With a Chance of Badass
“WHAT IF” IS A POWERFUL CONCEPT. What if carriages had engines? What if we could travel to the moon? What if phones could also be robust computers? Indeed, “what if” can carry varying magnitudes of importance, and those who dare ask it are often rewarded with greatness.
Take Rich Tillema, for example. One of his latest “what if” ponderings was, “What if GM had built a Blazer based on the 1960-66 body style trucks?” Sure, we all know about the Carryall, and we agree that it could be a close substitute, but the proportions are all wrong for a true Blazer. Still, Rich was determined to see his $500 tow-yard project through. Indeed, it would take a lot of work to get things right and earn its rebadging.
Sic Chops in Lake Havasu City, Arizona, handled the build from day one, with instructions that
RON MANGUS’ NAME IS THE STUFF OF LEGEND, AND TO HAVE HIM DO THE INTERIOR OF YOUR TRUCK IS A SORT OF BLESSING. IF RON TOUCHES YOUR RIDE, YOU’VE PASSED THE COOLNESS TEST.”
Rich wanted an updated version of what a Carryall-era Blazer might look like. As you can imagine, this would be no small feat, but a shop like Sic Chops was easily qualified to take the task in hand.
We’re not sure of the exact order in which the mods took place, but we’d like to imagine that the Sic Chops wizards just waved their wands and made things happen. After all, shortening the body 22 inches, chopping the top 2.5 inches with an additional 1-inch pancake, building a new hood opening and rear diffuser, and flaring the lower body line all around the truck’s perimeter just seem too daunting for mere muggl… er, mortals— almost caught us geeking out.
Scott Laitinen at Sic Chops sprayed the color once the body was ready. Newer factory GM Overcast Grey Metallic took over most of the sheet metal, with Summit White adding the perfect contrast. Then there’s the flush-fit glass all around
the truck. No visible gaskets here, all of the custom glass was glued into place, just like a modern truck. It’s not the first time we’ve seen this mod, but it is among the most finely executed we’ve come across, and it really accentuates the contemporary influence of Rich’s Blazer.
At this point, there was absolutely no chance of the stock chassis staying underneath the truck, and Scott already had a plan in motion. A fresh Roadster Shop chassis was already on its way, with a trick custom cantilever setup and 14-inch Baer brakes in front of C6 Corvette spindles and a Strange 9-inch rearend.
Slam Specialties airbags at all four corners with Ridetech shocks provide a comfortable yet performance-minded ride.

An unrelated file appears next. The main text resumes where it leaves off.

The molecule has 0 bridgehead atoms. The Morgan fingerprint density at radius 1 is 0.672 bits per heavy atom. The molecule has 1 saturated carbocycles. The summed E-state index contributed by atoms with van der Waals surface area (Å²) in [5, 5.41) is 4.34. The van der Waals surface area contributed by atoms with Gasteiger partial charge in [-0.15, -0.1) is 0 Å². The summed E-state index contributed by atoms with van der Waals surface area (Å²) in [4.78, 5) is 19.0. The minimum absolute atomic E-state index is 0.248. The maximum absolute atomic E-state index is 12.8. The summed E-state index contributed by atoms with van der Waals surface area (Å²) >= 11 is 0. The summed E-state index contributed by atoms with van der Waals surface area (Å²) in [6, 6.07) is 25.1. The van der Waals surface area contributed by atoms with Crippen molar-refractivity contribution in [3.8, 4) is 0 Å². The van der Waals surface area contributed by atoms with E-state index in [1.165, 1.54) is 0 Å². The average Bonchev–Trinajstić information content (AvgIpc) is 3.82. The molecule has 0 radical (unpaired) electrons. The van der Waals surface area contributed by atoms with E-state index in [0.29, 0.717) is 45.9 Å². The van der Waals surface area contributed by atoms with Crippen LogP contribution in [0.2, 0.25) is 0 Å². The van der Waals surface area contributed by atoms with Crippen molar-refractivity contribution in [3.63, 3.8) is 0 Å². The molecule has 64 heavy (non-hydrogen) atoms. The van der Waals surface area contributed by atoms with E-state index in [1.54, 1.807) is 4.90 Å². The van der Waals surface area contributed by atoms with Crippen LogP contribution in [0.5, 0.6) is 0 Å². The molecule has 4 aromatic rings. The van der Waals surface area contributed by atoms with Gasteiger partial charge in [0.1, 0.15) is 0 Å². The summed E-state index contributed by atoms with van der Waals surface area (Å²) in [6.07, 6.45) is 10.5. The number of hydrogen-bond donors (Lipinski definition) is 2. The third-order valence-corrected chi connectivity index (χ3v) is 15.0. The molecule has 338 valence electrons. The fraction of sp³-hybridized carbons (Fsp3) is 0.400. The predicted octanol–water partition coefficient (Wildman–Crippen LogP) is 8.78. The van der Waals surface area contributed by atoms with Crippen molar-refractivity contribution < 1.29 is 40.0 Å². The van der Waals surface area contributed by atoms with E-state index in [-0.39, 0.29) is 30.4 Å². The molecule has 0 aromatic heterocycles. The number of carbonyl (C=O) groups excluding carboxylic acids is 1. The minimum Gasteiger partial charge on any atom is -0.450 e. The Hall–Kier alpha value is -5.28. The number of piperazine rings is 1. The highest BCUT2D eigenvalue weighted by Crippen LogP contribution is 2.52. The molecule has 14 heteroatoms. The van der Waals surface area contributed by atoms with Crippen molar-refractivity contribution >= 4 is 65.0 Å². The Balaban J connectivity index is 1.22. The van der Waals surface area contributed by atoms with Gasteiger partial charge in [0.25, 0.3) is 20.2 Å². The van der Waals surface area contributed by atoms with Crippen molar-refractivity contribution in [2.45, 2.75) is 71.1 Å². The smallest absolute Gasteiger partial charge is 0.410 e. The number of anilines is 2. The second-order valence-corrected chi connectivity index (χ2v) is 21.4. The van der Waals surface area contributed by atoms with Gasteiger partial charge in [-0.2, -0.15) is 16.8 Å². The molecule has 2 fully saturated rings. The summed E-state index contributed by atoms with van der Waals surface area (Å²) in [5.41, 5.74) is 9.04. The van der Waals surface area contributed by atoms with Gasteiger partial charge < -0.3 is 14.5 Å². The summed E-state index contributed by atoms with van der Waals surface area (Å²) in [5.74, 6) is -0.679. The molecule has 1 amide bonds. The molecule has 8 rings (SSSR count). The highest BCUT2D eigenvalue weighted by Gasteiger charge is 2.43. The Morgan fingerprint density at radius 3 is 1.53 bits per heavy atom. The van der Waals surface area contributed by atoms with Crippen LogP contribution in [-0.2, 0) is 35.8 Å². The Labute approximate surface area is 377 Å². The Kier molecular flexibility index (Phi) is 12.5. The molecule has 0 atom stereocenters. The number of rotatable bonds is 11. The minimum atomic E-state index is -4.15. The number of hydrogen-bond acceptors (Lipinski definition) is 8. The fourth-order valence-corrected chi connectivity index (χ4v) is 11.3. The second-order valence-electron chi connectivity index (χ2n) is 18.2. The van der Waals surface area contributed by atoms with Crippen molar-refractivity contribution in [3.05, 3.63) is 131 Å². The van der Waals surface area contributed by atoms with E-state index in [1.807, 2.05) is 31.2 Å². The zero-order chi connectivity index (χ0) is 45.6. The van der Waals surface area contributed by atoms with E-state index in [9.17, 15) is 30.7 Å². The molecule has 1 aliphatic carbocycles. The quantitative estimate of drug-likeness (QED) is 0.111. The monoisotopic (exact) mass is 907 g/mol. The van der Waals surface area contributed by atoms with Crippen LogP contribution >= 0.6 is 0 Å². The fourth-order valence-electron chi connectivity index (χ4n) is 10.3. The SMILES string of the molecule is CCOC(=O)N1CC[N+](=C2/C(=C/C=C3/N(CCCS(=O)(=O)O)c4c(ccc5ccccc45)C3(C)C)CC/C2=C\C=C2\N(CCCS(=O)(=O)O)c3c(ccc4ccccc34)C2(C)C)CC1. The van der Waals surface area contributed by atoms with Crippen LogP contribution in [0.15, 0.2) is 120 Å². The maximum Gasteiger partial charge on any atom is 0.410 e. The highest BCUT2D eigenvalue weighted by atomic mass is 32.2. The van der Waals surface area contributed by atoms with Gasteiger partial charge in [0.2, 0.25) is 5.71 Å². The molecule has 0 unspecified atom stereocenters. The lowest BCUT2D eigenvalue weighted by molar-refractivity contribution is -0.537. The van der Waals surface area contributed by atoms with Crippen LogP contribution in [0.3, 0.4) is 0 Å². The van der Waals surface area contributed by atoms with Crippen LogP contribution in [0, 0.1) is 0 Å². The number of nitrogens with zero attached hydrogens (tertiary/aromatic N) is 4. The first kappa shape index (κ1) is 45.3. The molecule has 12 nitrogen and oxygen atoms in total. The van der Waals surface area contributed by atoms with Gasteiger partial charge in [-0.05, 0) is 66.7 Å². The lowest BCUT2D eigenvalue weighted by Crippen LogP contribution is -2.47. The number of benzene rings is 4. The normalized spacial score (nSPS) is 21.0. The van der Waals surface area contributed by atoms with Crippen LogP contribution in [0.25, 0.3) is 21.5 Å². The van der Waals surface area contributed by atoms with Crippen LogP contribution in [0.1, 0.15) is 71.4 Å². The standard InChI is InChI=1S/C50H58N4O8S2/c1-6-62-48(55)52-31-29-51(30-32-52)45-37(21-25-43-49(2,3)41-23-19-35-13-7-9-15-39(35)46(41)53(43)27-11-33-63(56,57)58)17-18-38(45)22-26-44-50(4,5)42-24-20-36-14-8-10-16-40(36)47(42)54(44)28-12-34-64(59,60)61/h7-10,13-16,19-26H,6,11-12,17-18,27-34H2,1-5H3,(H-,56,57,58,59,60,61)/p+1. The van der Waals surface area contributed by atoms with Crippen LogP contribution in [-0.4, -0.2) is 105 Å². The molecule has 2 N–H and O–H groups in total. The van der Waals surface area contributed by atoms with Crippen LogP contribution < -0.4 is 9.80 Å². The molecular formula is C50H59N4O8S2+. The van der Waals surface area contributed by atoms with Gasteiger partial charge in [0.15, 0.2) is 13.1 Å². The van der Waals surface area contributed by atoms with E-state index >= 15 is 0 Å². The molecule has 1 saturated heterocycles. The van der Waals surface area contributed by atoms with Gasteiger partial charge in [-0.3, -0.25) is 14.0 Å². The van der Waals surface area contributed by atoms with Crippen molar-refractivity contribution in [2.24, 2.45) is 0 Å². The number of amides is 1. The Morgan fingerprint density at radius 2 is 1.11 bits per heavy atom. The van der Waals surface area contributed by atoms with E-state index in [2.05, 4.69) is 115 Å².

The wheels are works of art in and of themselves: one-off Colorado Custom three-piece billet wheels of the 22x12 and 24x15 varieties secure a set of staggered Pirelli P-zero tires, giving Rich’s Blazer plenty of traction. As it turned out, it would desperately need it.
Rich wanted power—lots of it—so he decided on a Cadillac CTS-V
LSA supercharged engine, which is good for 556 hp right out of the box. Not bad by anyone’s measure to be sure, but even that wasn’t enough. Legendary engine builder Don Hardy worked his magic on the LSA, and after lots of machining and tweaking, Rich’s engine was now putting out 840 horses at 24 pounds of boost. So no, the 405mm-wide rear Pirellis aren’t really overkill.
All of this power is transferred to the rear wheels by a custom Phoenix 4L80E transmission, which was built with the Blazer’s blissfully excessive power in mind.
A Precision Performance shifter was then test-fit in preparation for the custom interior.
Ron Mangus’ name is the stuff of legend, and to have him do the interior of your truck is a sort of blessing. If Ron touches your ride, you’ve passed the coolness test.
Ron trimmed the whole interior with yard upon yard of luxurious German material, with some good old ’62 Chevy truck patterns thrown in for good measure. Glide Engineering seat frames were used as a base for the custom seating, and GM rocker switches were used for various functions throughout the Blazer. Up front and center (to Rich, anyway) are a custom ’62 Pontiac steering wheel and one-off Dakota Digital gauges. Ron then covered the custom Kicker sound system that was built by the Sic Chops crew to match the rest of the interior.
From that point, plenty of tidying up was needed to get Rich’s “what if” Blazer ready for SEMA 2016, where it stole the show in Accuair’s booth. There were definitely a lot of people left scratching their heads, wondering what made his truck look so much different from your average Carryall. Now you know.
SOME OF THE ROADSTER SHOP CHASSIS CAN BE SEEN THROUGH THE INTERIOR, WITH THE CANTILEVER REAR ’BAG SETUP PROUDLY LIT BEHIND THE ACCUAIR LOGO.
AS CLEAN AND UNDERSTATED AS THE ENGINE COMPARTMENT IS YOU MIGHT NOT THINK THAT IT’S AN 840-HP MONSTER. THE DON-HARDYBUILT LSA IS AN ABSOLUTE SUPERCHARGED TERROR.
RON MANGUS DID A BEAUTIFUL JOB OF TRIMMING THE INTERIOR OF RICH’S TRUCK USING DOUGLAS AIRCRAFT LEATHER AND SOME ORIGINAL GM TRUCK MATERIAL FROM 1962.